The Indian Space Research Organisation (Isro), which failed to land a probe on Moon in its first attempt in September 2019 (Chandrayaan-2), is set to launch Chandrayaan-3 this year. The third Moon mission is estimated to cost more than Rs 600 crore.
Speaking to reporters on Wednesday, Isro chairman K Sivan said: “We are looking at a launch this year, but it may spillover to early next year. Chandrayaan-3 will have a lander, rover and a propulsion module given that the Chandrayaan-2 orbiter is fully functional. The government has approved the project and we have formed the project team.” functional. The government has approved the project and we have formed the project team.”
Breaking up the cost, Sivan said that the lander, rover and propulsion module will cost Rs 250 crore, while launch service will cost another Rs 365 crore. “Together the cost would be Rs 615 crore,” he said, while another official told TOI that the internal target set for the crucial launch is November 2020. On Tuesday, agencies quoted Union minister Jitendra Singh saying that the launch will take place this year.
TOI was the first to report that Isro had begun work on Chandrayaan-3 and M Vanitha, the project director of Chandrayaan-2 has been transferred making way for P Veeramuthuvel.
Confirming this, Sivan said: “It is an Isro team, everybody is from our organisation. Yes, Veeramuthuvel has been identified as the project director. He was also associated with the Chandrayaan-2 mission.”
No stress on resources
Allaying concerns that big-ticket projects like Chandrayaan-3, Gaganyaan and Aditya (Sun mission) will hamper other missions the space agency has in its pipeline, Sivan said that there is no stress on Isro resources and that work will happen simultaneously.
“We are looking at more than 25 missions this year and are confident that each project work will happen simultaneously,” Sivan said.
Sivan had, in January 2019, set a target of about 30 missions for the year, but Isro managed only 13. “It was not because we were doing Chandrayaan, but because there was a delay in the supply of equipment needed for satellite missions,” Sivan added.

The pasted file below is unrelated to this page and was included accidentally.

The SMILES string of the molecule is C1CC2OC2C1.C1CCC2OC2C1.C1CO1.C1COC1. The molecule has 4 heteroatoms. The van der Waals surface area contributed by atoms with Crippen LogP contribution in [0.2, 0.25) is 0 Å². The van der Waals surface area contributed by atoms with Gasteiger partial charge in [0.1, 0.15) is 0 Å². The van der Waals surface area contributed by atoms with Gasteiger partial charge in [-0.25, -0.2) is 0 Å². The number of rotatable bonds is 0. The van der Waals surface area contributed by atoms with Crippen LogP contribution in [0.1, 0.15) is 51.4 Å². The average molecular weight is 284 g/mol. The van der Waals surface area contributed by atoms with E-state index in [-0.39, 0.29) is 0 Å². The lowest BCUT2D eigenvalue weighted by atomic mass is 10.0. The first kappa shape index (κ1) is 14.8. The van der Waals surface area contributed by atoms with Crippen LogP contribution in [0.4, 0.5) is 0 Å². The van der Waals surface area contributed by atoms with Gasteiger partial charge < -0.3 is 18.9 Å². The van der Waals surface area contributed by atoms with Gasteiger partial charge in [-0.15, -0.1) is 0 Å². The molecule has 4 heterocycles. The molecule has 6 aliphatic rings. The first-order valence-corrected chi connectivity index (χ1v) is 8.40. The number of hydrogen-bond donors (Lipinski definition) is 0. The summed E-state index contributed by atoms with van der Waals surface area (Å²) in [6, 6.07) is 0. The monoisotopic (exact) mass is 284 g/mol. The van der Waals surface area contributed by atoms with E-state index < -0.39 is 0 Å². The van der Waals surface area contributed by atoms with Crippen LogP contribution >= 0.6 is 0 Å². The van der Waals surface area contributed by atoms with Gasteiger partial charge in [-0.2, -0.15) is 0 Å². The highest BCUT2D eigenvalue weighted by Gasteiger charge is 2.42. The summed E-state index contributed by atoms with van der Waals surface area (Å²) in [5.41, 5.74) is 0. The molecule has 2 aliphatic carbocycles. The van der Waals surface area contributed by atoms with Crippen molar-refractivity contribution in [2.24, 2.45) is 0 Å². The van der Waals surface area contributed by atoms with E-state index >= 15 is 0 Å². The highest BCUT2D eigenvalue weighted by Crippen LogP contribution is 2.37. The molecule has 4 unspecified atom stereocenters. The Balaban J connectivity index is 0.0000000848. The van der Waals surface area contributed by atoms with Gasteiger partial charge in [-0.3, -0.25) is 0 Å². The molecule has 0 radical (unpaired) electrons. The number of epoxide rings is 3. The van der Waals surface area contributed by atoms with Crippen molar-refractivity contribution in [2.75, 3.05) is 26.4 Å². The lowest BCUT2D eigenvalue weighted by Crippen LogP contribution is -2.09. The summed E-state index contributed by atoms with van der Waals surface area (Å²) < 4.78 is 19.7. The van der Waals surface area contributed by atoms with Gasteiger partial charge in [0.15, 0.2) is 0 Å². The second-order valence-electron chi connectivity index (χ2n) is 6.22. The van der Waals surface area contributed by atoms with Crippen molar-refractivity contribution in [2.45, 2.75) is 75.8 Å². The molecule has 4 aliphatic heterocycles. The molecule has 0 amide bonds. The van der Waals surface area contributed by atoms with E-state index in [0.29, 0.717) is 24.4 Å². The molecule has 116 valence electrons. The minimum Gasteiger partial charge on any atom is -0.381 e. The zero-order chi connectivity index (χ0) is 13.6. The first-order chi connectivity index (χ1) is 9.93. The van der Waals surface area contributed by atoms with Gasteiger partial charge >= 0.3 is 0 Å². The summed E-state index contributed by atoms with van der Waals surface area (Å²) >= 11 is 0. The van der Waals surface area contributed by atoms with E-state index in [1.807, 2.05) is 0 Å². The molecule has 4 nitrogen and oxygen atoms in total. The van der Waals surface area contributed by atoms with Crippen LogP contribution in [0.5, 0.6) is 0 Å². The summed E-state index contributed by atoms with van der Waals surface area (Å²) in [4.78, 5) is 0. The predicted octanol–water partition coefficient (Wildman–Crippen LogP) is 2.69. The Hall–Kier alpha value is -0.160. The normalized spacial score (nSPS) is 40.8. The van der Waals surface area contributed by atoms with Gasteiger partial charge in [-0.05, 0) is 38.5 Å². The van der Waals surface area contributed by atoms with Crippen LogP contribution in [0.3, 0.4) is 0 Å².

Another senior official said that the Indian industry must improve the quality of electronic equipment to meet the agency’s current demand. “Earlier, we never spoke of numbers, but now we can assure that, and yet, we don’t have a good response from the industry,” the official said.
SSLV & Desi GPS
Isro has demanded Rs 14,000 crore in the next budget (2020-21), Sivan said, and added that among the big projects in 2020 are: “Land acquisition for the second spaceport in Tamil Nadu’s Kulasekarapattinam in Tuticorin … We will need about 2,300 acres for this.”
Isro has already requested for Rs 120 crore for a new launchpad for SSLV (small satellite launch vehicle), which will be part of this proposed spaceport. Tamil Nadu government will acquire the land and transfer it to Isro. Sivan also said the first experimental flight of SSLV will happen this year at Sriharikota, while Aditya mission is scheduled for mid-2020.
“We’ve also made progress with letting private players build PSLV, and we will enhance their participation even with SSLV,” he said.
He added that the international agency regulating use of GPS-like systems in mobile phones has approved NaVIC — India’s own version of GPS — for use in mobiles.
“NaVIC will soon be available for mobile phones. US chipmaker Qualcomm has collaborated with Isro on this,” Sivan said.